A God-Sized Food Bank
Thirty-two counties in eastern Ohio are considered part of Appalachia, and the stereotypical images of that region's poverty—ramshackle houses, dilapitated barns, small businesses and large factories long shut down—are scattered throughout.
Mahoning County, abutting the Pennsylvania state line, about midway between Cleveland and Pittsburgh, is Exhibit A. Some 17 percent of the county's 240,000-plus residents, including almost 26 percent of its children, live below the poverty line.
Shonie Garono knows the situation all too well. In 2008, her husband, Anthony, was laid off from his steel mill job (he remains unemployed), and her income as a hairdresser didn't support the family. Though family members have helped to feed the Garonos' four children, the couple struggles to pay every bill and has come close to foreclosure a couple times.
Cathy and Brian French know, too. Cathy stays home with their four kids while Brian works as a diesel technician, repairing semi-trucks. But as the cost of living rose—and Brian's pay didn't—it wasn't long before the family was falling $200 to $300 short in their monthly budget. They have never missed a rent payment and regularly pay utility bills, but even with scrimping and stretching, they often run out of milk and meat until Brian's next pay period. They have resorted to rolling quarters and dimes to pay for Brian's commute.
Where to turn for help? For these families and many others in Mahoning, the answer is a 22,000-square-foot warehouse in the middle of nowhere. The Big Reach Center of Hope, a 501(c)(3) ministry of Greenford Christian Church, is a food pantry and distribution center situated in a town so small it's an unincorporated dot on the Ohio map. But its reach is indeed big: The center, which serves five counties, has provided food and clothing to nearly 150,000 individuals since its inauspicious opening in 2004, including 70,000 individuals in 2010 alone, making it one of Ohio's biggest food pantries. (The largest, Freestore Food Bank's Customer Connections Center, based in Cincinnati, serves about 90,000 clients annually.)
Some clients drive nearly two hours to Big Reach. For those who cannot make the trek, the ministry supplies food to 25 partner pantries in the region, giving tentacles to its centralized location.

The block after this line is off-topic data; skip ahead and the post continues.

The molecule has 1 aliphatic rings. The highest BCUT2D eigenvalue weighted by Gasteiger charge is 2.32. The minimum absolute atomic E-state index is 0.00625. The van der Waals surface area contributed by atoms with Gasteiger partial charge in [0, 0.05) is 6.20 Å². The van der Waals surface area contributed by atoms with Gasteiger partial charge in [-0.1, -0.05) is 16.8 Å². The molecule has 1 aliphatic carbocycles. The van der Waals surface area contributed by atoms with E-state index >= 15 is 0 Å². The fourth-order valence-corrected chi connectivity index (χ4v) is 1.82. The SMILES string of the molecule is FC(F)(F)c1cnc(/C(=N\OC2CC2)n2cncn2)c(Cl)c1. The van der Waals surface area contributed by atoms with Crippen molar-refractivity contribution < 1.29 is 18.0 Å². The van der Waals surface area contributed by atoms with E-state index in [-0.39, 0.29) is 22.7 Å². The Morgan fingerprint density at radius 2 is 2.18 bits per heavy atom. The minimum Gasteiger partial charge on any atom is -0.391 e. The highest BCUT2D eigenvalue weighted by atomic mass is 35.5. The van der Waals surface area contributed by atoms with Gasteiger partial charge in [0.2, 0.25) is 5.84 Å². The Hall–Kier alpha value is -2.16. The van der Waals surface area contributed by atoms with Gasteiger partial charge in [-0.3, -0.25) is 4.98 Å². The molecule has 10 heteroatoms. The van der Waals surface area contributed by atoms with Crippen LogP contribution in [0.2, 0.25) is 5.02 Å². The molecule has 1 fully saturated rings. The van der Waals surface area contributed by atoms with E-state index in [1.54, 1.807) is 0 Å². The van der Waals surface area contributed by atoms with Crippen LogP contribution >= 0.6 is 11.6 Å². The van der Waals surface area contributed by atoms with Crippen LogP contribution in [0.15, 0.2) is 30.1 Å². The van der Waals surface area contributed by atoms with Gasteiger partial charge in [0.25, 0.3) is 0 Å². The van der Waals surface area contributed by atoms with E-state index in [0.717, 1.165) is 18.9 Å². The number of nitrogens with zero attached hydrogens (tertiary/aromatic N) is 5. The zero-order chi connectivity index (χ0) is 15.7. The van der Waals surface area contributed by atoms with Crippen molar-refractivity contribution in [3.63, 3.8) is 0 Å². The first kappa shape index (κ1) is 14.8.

The largest nearby city, Youngstown, and the rest of the Mahoning Valley area has been especially hard hit by the faltering economy, feeling the impact before most of America, says Big Reach co-founder and director Scott Lewis: "We knew there was a recession before the government did."
According to the U.S. Department of Labor, the Youngstown area's unemployment rate has more than doubled in three years, from 6.2 percent in 2007 to 14 percent in June 2010. By October 2010, the rate had improved to 10.6 percent, still higher than the national average of 9.2 percent. Youngstown's situation is complicated by a rapidly shrinking population, from 166,000 in 1960 to 82,000 today, primarily due to the loss of steel and manufacturing industries.
But while Youngstown has its own food pantries and homeless ministries, Big Reach serves mostly people from the surrounding fields and farms, a microcosm of rural poverty in America. (See "A Developing Nation Inside the U.S.")
Howard Jones, 66, is the face of such poverty. A resident of nearby Lisbon, Jones had been a millwright at a steel mill, "the whole bread and butter" of the area and an industry that has essentially vanished, for 27 years. When Jones retired, he began visiting Big Reach to fill the gaps left over after Social Security. He estimates that 90 percent of his monthly groceries come from the ministry. "I can't take my wife out to dinner any more," Jones says, "but God's always provided for me."